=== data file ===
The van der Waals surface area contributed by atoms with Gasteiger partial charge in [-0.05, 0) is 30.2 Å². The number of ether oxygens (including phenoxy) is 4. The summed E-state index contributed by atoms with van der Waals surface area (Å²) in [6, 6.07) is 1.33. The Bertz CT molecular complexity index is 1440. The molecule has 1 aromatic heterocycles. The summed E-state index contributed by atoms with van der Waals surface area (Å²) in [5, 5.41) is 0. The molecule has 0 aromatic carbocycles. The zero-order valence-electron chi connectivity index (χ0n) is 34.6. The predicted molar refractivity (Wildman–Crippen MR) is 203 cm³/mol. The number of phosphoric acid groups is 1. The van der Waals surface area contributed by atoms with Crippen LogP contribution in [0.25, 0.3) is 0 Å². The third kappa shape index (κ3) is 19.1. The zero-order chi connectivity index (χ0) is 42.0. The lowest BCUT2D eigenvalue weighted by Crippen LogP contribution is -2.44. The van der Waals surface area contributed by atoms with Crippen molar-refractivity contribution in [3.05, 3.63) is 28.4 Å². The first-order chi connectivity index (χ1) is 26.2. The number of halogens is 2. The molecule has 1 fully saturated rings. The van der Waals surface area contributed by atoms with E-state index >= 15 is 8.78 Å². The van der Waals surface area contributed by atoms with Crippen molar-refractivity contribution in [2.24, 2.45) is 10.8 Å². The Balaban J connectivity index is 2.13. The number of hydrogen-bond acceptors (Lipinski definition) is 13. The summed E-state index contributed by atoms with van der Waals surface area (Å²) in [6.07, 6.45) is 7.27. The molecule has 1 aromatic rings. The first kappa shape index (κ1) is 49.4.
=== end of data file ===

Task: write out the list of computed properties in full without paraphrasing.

The van der Waals surface area contributed by atoms with Gasteiger partial charge in [-0.05, 0) is 30.2 Å². The number of ether oxygens (including phenoxy) is 4. The summed E-state index contributed by atoms with van der Waals surface area (Å²) in [6, 6.07) is 1.33. The Bertz CT molecular complexity index is 1440. The molecule has 1 aromatic heterocycles. The summed E-state index contributed by atoms with van der Waals surface area (Å²) in [5, 5.41) is 0. The molecule has 0 aromatic carbocycles. The zero-order valence-electron chi connectivity index (χ0n) is 34.6. The predicted molar refractivity (Wildman–Crippen MR) is 203 cm³/mol. The number of phosphoric acid groups is 1. The van der Waals surface area contributed by atoms with Crippen LogP contribution in [0.25, 0.3) is 0 Å². The third kappa shape index (κ3) is 19.1. The zero-order chi connectivity index (χ0) is 42.0. The lowest BCUT2D eigenvalue weighted by Crippen LogP contribution is -2.44. The van der Waals surface area contributed by atoms with Crippen molar-refractivity contribution in [3.05, 3.63) is 28.4 Å². The first-order chi connectivity index (χ1) is 26.2. The number of halogens is 2. The molecule has 1 fully saturated rings. The van der Waals surface area contributed by atoms with E-state index >= 15 is 8.78 Å². The van der Waals surface area contributed by atoms with Crippen molar-refractivity contribution in [2.24, 2.45) is 10.8 Å². The Balaban J connectivity index is 2.13. The number of hydrogen-bond acceptors (Lipinski definition) is 13. The summed E-state index contributed by atoms with van der Waals surface area (Å²) in [6.07, 6.45) is 7.27. The molecule has 1 aromatic rings. The first kappa shape index (κ1) is 49.4.